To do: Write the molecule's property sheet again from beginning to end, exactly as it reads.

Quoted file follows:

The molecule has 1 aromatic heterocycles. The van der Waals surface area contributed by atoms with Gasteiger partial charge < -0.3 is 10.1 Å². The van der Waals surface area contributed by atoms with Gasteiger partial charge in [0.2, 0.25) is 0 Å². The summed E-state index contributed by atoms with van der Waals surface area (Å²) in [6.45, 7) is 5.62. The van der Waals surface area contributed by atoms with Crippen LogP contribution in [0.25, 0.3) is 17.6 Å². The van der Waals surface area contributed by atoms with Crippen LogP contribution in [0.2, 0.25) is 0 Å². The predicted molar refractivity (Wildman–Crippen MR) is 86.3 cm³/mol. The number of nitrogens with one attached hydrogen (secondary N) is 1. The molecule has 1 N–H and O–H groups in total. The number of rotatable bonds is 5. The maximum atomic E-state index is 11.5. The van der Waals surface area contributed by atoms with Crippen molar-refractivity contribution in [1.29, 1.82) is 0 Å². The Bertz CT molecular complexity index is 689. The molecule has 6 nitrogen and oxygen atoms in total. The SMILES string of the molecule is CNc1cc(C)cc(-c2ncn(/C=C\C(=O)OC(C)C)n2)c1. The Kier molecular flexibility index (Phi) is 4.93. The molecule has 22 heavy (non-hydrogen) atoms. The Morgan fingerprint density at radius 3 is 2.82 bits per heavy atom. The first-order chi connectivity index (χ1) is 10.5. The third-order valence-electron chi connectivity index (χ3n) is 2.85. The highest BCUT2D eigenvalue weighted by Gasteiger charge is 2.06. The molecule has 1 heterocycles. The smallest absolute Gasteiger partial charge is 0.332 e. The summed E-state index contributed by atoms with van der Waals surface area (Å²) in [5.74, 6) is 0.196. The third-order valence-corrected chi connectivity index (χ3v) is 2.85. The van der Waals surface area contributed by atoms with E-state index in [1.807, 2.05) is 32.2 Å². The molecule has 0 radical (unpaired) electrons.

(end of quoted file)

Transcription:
The molecule has 1 aromatic heterocycles. The van der Waals surface area contributed by atoms with Gasteiger partial charge < -0.3 is 10.1 Å². The van der Waals surface area contributed by atoms with Gasteiger partial charge in [0.2, 0.25) is 0 Å². The summed E-state index contributed by atoms with van der Waals surface area (Å²) in [6.45, 7) is 5.62. The van der Waals surface area contributed by atoms with Crippen LogP contribution in [0.25, 0.3) is 17.6 Å². The van der Waals surface area contributed by atoms with Crippen LogP contribution in [0.2, 0.25) is 0 Å². The predicted molar refractivity (Wildman–Crippen MR) is 86.3 cm³/mol. The number of nitrogens with one attached hydrogen (secondary N) is 1. The molecule has 1 N–H and O–H groups in total. The number of rotatable bonds is 5. The maximum atomic E-state index is 11.5. The van der Waals surface area contributed by atoms with Crippen molar-refractivity contribution in [1.29, 1.82) is 0 Å². The Bertz CT molecular complexity index is 689. The molecule has 6 nitrogen and oxygen atoms in total. The SMILES string of the molecule is CNc1cc(C)cc(-c2ncn(/C=C\C(=O)OC(C)C)n2)c1. The Kier molecular flexibility index (Phi) is 4.93. The molecule has 22 heavy (non-hydrogen) atoms. The Morgan fingerprint density at radius 3 is 2.82 bits per heavy atom. The first-order chi connectivity index (χ1) is 10.5. The third-order valence-electron chi connectivity index (χ3n) is 2.85. The highest BCUT2D eigenvalue weighted by Gasteiger charge is 2.06. The molecule has 1 heterocycles. The smallest absolute Gasteiger partial charge is 0.332 e. The summed E-state index contributed by atoms with van der Waals surface area (Å²) in [5.74, 6) is 0.196. The third-order valence-corrected chi connectivity index (χ3v) is 2.85. The van der Waals surface area contributed by atoms with E-state index in [1.807, 2.05) is 32.2 Å². The molecule has 0 radical (unpaired) electrons.